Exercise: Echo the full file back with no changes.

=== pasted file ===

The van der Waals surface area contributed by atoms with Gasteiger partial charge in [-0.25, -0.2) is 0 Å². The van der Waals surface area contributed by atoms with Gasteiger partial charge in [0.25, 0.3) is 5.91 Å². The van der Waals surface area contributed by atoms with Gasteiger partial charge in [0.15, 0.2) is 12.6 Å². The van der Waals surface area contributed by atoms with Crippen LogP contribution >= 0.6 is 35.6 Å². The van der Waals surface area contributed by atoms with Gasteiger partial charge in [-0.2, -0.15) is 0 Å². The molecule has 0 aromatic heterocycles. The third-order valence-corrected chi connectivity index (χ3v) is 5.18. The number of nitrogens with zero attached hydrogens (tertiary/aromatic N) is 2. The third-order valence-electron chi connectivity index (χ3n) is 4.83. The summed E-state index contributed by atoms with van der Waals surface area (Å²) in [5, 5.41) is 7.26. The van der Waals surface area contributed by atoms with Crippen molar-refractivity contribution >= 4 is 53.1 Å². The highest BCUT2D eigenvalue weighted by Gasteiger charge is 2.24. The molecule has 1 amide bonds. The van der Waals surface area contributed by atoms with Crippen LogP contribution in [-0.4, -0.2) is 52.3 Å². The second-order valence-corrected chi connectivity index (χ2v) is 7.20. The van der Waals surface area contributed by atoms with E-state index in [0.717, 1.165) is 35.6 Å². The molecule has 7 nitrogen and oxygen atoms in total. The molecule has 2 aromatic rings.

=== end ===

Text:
The van der Waals surface area contributed by atoms with Gasteiger partial charge in [-0.25, -0.2) is 0 Å². The van der Waals surface area contributed by atoms with Gasteiger partial charge in [0.25, 0.3) is 5.91 Å². The van der Waals surface area contributed by atoms with Gasteiger partial charge in [0.15, 0.2) is 12.6 Å². The van der Waals surface area contributed by atoms with Crippen LogP contribution >= 0.6 is 35.6 Å². The van der Waals surface area contributed by atoms with Gasteiger partial charge in [-0.2, -0.15) is 0 Å². The molecule has 0 aromatic heterocycles. The third-order valence-corrected chi connectivity index (χ3v) is 5.18. The number of nitrogens with zero attached hydrogens (tertiary/aromatic N) is 2. The third-order valence-electron chi connectivity index (χ3n) is 4.83. The summed E-state index contributed by atoms with van der Waals surface area (Å²) in [5, 5.41) is 7.26. The van der Waals surface area contributed by atoms with Crippen molar-refractivity contribution >= 4 is 53.1 Å². The highest BCUT2D eigenvalue weighted by Gasteiger charge is 2.24. The molecule has 1 amide bonds. The van der Waals surface area contributed by atoms with Crippen LogP contribution in [-0.4, -0.2) is 52.3 Å². The second-order valence-corrected chi connectivity index (χ2v) is 7.20. The van der Waals surface area contributed by atoms with E-state index in [0.717, 1.165) is 35.6 Å². The molecule has 7 nitrogen and oxygen atoms in total. The molecule has 2 aromatic rings.